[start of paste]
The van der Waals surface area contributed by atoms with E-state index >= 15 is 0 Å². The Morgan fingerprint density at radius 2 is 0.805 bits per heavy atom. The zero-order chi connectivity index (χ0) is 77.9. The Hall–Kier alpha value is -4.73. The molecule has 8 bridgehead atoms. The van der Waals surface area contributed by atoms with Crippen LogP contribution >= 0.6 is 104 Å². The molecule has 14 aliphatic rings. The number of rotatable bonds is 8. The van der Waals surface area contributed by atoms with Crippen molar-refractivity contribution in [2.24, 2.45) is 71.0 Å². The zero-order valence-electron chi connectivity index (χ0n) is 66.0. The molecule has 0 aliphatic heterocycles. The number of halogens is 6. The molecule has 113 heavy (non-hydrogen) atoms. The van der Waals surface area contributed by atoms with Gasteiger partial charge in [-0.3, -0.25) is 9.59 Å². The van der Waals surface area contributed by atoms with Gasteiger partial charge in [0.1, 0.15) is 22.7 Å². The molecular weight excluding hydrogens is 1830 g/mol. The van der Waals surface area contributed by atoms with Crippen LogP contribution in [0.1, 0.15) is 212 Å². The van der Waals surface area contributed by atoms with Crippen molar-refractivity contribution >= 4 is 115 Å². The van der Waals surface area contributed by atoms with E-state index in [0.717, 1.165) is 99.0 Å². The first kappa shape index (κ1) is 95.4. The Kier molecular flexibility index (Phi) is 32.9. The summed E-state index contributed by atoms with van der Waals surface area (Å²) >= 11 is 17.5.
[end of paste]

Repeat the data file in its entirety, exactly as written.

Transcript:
The van der Waals surface area contributed by atoms with E-state index >= 15 is 0 Å². The Morgan fingerprint density at radius 2 is 0.805 bits per heavy atom. The zero-order chi connectivity index (χ0) is 77.9. The Hall–Kier alpha value is -4.73. The molecule has 8 bridgehead atoms. The van der Waals surface area contributed by atoms with Crippen LogP contribution >= 0.6 is 104 Å². The molecule has 14 aliphatic rings. The number of rotatable bonds is 8. The van der Waals surface area contributed by atoms with Crippen molar-refractivity contribution in [2.24, 2.45) is 71.0 Å². The zero-order valence-electron chi connectivity index (χ0n) is 66.0. The molecule has 0 aliphatic heterocycles. The number of halogens is 6. The molecule has 113 heavy (non-hydrogen) atoms. The van der Waals surface area contributed by atoms with Gasteiger partial charge in [-0.3, -0.25) is 9.59 Å². The van der Waals surface area contributed by atoms with Gasteiger partial charge in [0.1, 0.15) is 22.7 Å². The molecular weight excluding hydrogens is 1830 g/mol. The van der Waals surface area contributed by atoms with Crippen LogP contribution in [0.1, 0.15) is 212 Å². The van der Waals surface area contributed by atoms with Crippen molar-refractivity contribution >= 4 is 115 Å². The van der Waals surface area contributed by atoms with E-state index in [0.717, 1.165) is 99.0 Å². The first kappa shape index (κ1) is 95.4. The Kier molecular flexibility index (Phi) is 32.9. The summed E-state index contributed by atoms with van der Waals surface area (Å²) >= 11 is 17.5.